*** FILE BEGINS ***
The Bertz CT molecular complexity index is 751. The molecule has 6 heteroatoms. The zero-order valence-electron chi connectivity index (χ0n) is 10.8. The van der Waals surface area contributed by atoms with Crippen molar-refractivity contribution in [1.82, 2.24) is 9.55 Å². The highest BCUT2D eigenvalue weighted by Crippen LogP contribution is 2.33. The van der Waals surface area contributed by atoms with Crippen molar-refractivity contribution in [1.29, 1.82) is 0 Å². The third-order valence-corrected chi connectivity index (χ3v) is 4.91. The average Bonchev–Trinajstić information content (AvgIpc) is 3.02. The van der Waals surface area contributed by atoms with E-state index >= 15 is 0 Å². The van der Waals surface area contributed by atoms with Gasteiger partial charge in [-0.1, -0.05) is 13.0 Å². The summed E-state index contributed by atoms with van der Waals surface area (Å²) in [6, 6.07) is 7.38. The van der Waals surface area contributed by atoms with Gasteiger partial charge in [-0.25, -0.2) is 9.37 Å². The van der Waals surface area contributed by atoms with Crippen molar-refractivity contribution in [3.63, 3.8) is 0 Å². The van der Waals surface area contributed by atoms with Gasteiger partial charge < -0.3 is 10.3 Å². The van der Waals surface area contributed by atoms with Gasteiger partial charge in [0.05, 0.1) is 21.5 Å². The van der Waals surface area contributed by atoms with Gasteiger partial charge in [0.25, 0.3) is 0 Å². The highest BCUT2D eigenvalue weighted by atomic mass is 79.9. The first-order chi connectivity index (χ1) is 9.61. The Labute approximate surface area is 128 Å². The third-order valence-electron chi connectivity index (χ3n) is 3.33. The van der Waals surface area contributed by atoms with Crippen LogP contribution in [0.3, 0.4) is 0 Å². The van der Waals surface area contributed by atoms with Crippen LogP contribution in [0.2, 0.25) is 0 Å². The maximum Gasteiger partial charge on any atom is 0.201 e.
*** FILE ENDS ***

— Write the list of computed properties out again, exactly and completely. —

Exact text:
The Bertz CT molecular complexity index is 751. The molecule has 6 heteroatoms. The zero-order valence-electron chi connectivity index (χ0n) is 10.8. The van der Waals surface area contributed by atoms with Crippen molar-refractivity contribution in [1.82, 2.24) is 9.55 Å². The highest BCUT2D eigenvalue weighted by Crippen LogP contribution is 2.33. The van der Waals surface area contributed by atoms with Crippen molar-refractivity contribution in [1.29, 1.82) is 0 Å². The third-order valence-corrected chi connectivity index (χ3v) is 4.91. The average Bonchev–Trinajstić information content (AvgIpc) is 3.02. The van der Waals surface area contributed by atoms with E-state index >= 15 is 0 Å². The van der Waals surface area contributed by atoms with Gasteiger partial charge in [-0.1, -0.05) is 13.0 Å². The summed E-state index contributed by atoms with van der Waals surface area (Å²) in [6, 6.07) is 7.38. The van der Waals surface area contributed by atoms with Gasteiger partial charge in [-0.25, -0.2) is 9.37 Å². The van der Waals surface area contributed by atoms with Crippen molar-refractivity contribution in [3.63, 3.8) is 0 Å². The van der Waals surface area contributed by atoms with Gasteiger partial charge < -0.3 is 10.3 Å². The van der Waals surface area contributed by atoms with Gasteiger partial charge in [0.05, 0.1) is 21.5 Å². The van der Waals surface area contributed by atoms with Gasteiger partial charge in [0.25, 0.3) is 0 Å². The highest BCUT2D eigenvalue weighted by atomic mass is 79.9. The first-order chi connectivity index (χ1) is 9.61. The Labute approximate surface area is 128 Å². The third-order valence-electron chi connectivity index (χ3n) is 3.33. The van der Waals surface area contributed by atoms with Crippen LogP contribution in [0.3, 0.4) is 0 Å². The van der Waals surface area contributed by atoms with Crippen LogP contribution in [0.2, 0.25) is 0 Å². The maximum Gasteiger partial charge on any atom is 0.201 e.